How to flatten the stomach after a c-section

Updated April 17, 2017

Women who undergo a C-section might have a harder time flattening their stomach after the birth than do women who delivered vaginally. Because a caesarean section is considered major surgery, it is imperative that you wait until your scar is fully healed and your body has recuperated before you begin an exercise program. Consult with your doctor to make sure you are ready. In addition to doing stomach-tightening exercises, eat a healthy, balanced diet low in calories, and do aerobic exercise, such as jogging, walking or biking, to burn fat on your stomach.

Practice tightening your stomach muscles as soon as your baby is born. Remember to always keep your stomach in by moving your belly button toward your spine. This activates the abdominal muscles. Also, do pelvic floor exercises, also known as Kegel exercises, several times per day to tighten your pelvic floor muscles. Squeeze your pelvic floor muscles as if trying to stop urinating midstream and you have done a Kegel exercise.

Move on to gentle sit-ups once you have built some strength in your abdominal muscles. For best results, include abdominal exercises that target your stomach from all angles. Start with one set of eight to 12 repetitions of each exercise, and increase to two sets, then three, as you get stronger.

Work the lower part of your stomach with reverse crunches. Lie face up on the floor. Bring your legs toward your chest until your thighs are perpendicular to the floor and your lower legs parallel to the floor. Place your hands on your lower stomach and take a deep breath. As you exhale, squeeze your lower abdominal muscles until the bottom part of your body lifts off the floor. You should feel with your hands how your stomach is tightening. Bring your pelvis toward your chest, then lower back to the starting position.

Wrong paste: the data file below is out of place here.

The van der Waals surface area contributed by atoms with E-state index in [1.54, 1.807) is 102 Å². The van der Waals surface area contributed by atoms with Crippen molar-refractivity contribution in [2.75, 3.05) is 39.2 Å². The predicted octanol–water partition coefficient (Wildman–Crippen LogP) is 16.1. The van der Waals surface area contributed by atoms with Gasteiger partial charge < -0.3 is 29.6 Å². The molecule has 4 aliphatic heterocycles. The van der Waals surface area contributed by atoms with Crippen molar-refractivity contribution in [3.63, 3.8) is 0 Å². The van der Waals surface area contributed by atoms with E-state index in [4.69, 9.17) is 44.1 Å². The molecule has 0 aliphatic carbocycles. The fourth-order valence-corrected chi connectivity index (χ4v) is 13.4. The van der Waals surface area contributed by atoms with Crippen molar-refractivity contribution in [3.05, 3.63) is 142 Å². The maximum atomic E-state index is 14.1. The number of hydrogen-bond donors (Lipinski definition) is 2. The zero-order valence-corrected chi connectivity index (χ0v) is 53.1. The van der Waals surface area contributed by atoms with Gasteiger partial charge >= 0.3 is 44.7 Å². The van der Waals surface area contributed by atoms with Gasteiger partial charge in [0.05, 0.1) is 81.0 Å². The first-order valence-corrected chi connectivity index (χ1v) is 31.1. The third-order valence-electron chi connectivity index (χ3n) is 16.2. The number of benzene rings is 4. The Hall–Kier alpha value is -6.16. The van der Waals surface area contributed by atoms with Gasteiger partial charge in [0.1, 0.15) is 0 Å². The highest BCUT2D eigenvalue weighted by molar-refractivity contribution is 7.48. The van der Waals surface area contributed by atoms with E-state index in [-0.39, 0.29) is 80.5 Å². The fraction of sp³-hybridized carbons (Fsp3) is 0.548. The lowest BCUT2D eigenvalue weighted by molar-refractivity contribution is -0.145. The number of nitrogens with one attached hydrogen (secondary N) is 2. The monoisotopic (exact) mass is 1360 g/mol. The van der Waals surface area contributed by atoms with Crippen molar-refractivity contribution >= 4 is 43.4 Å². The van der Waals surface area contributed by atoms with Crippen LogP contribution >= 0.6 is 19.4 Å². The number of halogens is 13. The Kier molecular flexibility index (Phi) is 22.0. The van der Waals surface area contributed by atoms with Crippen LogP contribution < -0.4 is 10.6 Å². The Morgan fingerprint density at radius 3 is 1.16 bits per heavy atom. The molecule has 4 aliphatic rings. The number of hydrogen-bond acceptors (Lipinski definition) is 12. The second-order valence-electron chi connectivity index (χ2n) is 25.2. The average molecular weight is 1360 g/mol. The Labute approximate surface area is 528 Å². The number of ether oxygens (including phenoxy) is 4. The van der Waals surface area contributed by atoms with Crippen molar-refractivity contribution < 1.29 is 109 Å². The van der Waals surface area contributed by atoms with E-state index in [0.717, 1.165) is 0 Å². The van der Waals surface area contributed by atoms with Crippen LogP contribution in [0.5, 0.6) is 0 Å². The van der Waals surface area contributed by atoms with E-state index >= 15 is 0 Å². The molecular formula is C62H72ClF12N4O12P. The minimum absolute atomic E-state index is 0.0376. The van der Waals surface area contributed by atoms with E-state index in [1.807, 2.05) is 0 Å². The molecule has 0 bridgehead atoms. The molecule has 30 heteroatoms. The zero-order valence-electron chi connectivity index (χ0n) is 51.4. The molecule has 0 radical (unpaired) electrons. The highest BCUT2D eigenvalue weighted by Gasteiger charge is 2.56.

Work the upper part of your stomach with modified crunches. On your back, keep your knees bent and your soles on the floor. Inhale deeply and press your lower back against the floor. As you exhale, tighten the muscles in your abdomen and bring your head toward your chest. Inhale as you lower yourself back to the starting position. As you get stronger, make sure your shoulder blades leave the floor as well.

Include scissor ab exercises to work your obliques. Your obliques are diagonal muscles that surround your waist and crisscross your stomach. Remain face up on the floor, place your hands at your ears, and extend your elbows to the sides. Position your knees in the reverse-crunch starting position. Move one knee toward your chest, while simultaneously twisting your upper body so your opposite elbow meets the raised knee. Straighten the other leg, then repeat on the other side.

Cite this Article A tool to create a citation to reference this article Cite this Article

About the Author

Julia Derek is a certified Manhattan-based trainer and writer. She has 14 years experience in the fitness industry. She works at Reebok Sports Club/NY or through her company Her writing has appeared in New York Post, Los Angeles Daily News, and AM/NY. She attended George Mason University.